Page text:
3. Land Acquisitions Status At Hopewell Culture NHP
By Jarrod Burks and Jennifer Pederson
In May 1992, President George Bush signed Public Law 102-294 creating
Hopewell Culture National Historical Park (NHP) in Ross County, Ohio.
This legislation authorized the purchase of properties that would allow
the new park to expand its boundaries beyond those of the existing Mound
City Group National Monument. Until this time, the monument consisted
of the Mound City Group and portions of the Hopeton Works, which were
in danger of being destroyed by a gravel operation.
Since the 1992 legislation, a primary management objective at Hopewell
Culture NHP has been land acquisition at Hopewell Mound Group, High Bank
Works, Seip Earthworks, and Hopeton Works. The process of building the
park has been slow and blocked by many legal hurdles.
Nevertheless, there is much good news to report for the ongoing efforts
to acquire and preserve these important Hopewell sites. There are four
basic categories of land acquisition status at Hopewell Culture NHP:
(1) parcels currently owned;
(2) parcels to be acquired in less than a year;
(3) parcels to be acquired in one to three years; and
(4) parcels potentially available for acquisition or addition to the
Figure 1 shows how these categories are distributed among the five units
of Hopewell Culture NHP.
click on image to enlarge
|The current boundaries of the Mound City Group unit have been in
place since the early 1980s. The 120 acres of this unit include the
mounds, embankments, and borrow pits of Mound City, as reported by
E. G. Squier and E. H. Davis in 1848, as well as the park’s
visitor center, museum collections, and administration buildings.
A narrow, historic easement exists along the western and southern
boundaries of the Mound City Group unit. This easement
was put in place to protect the park’s boundaries from development.
1. Four categories of land acquisition status at the five units
Culture National Historical Park.
|The easement parcel along the southern edge of the
park, which contains a number of low-density Hopewell artifact clusters,
be acquired at some point in the future.
The last remaining parcel of the 292-acre Hopeton Works unit was officially
acquired in October of this past year. This purchase finally brings to
an end the over 30 year battle to save this National Register historic
site from development and gravel quarrying. While gravel is still actively
mined from quarry pits along the edge of the second terrace, the earthworks
themselves are now protected from further damage.
Hopewell Culture NHP archeologists continue to survey the bottomlands
in this bend of the river and last year documented significant archeological
deposits just west of the unit boundaries. One additional parcel north
of the unit may become available for purchase in the near future. This
parcel contains the eastern extension of a Hopewell settlement found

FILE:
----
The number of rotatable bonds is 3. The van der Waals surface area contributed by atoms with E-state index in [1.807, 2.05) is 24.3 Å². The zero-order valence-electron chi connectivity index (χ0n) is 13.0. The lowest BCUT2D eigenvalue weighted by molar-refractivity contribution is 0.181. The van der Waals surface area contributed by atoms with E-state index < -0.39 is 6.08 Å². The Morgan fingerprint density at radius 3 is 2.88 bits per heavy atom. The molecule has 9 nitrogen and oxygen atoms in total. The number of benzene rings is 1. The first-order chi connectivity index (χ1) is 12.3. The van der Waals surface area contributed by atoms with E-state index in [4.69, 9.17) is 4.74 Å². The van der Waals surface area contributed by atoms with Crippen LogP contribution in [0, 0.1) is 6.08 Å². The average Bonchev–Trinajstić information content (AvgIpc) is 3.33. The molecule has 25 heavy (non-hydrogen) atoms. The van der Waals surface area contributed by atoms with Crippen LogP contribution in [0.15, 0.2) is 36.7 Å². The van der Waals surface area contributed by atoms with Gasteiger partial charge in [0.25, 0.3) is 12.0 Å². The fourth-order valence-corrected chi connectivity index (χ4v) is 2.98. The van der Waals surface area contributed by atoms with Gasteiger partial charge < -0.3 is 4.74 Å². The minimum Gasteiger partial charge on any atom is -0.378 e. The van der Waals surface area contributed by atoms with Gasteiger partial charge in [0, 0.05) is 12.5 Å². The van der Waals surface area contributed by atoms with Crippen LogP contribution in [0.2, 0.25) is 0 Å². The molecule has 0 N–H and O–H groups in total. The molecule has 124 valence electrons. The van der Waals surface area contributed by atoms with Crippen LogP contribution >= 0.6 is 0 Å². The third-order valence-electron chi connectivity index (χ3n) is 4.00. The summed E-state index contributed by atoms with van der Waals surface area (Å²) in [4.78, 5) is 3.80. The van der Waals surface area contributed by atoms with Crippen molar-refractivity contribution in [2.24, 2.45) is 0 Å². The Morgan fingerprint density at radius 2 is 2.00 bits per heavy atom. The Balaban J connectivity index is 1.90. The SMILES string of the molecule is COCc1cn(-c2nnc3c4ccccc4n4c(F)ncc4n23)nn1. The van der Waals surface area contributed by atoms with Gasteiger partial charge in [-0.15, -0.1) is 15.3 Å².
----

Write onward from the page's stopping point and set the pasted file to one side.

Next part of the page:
in the Overly Tract, as investigated in 1995 by an Ohio State University
field school in conjunction with National Park Service archeologists.
This autumn also officially marked the acquisition of the second of
four major parcels at the 300-acre Hopewell Mound Group unit. The first
parcel was purchased from the Archaeological Conservancy in 1997. Together,
these two parcels account for the vast majority of the embankments, borrow
pits, and the more than 40 mounds at this site. Of the two parcels now
in the acquisition process, the large tract that includes much of the
northern edge of the main embankment should be purchased within the next
The smaller tract that cuts across the site along its southern edge
will likely require one to three years for acquisition. An ongoing remote-sensing
project by park archeologists at this site has revealed many intact features
beneath the plow zone and will play a key role in inventorying this site’s
extant resources. A small parcel of land north of the unit may become
available as an uneconomical remnant once the primary acquisitions are
The two remaining park units, High Bank Works and Seip Earthworks, are
in the early stages of acquisition. Of the 197 acres projected for acquisition
at the High Bank Works, approximately half will probably be acquired
within the next year. The remaining portions will likely take one to
three years before they become part of the park. Recent remote-sensing
surveys at this little known earthwork site by Dr. N’omi Greber
have also proven useful in defining the location and nature of the earthworks.
Seip Earthworks, the final park unit, has the furthest to go in the
acquisition process. A third of this Hopewell earthwork complex is currently
owned and managed by the Ohio Historical Society. The remaining sections
of the earthwork will most likely be acquired within the next one to
three years. A large tract to the southeast of the unit will likely become
an uneconomical remnant upon the completion of the initial purchasing
at Seip Earthworks. Thus, after an archeological survey, this tract may
also be purchased as part of the Seip Earthworks unit.
Together, the five units of Hopewell Culture National Historical Park
will provide for the protection of some of the best-known Hopewell earthwork
complexes in the world. We anticipate that the ongoing archeological
programs for research and resource inventorying will provide much needed
information on Hopewell use of these earthwork sites. At some units,
such as Hopewell Mound Group, concentrations of habitation debris will
also provide valuable insight into Hopewell domestic life.
Unfortunately, many more Hopewell earthworks in Ross County and the
rest of the middle Ohio Valley have been or will soon be completely destroyed.
The mass wasting of the archeological record across much of the Midwest
U.S. makes these recent and upcoming acquisitions all the more critical.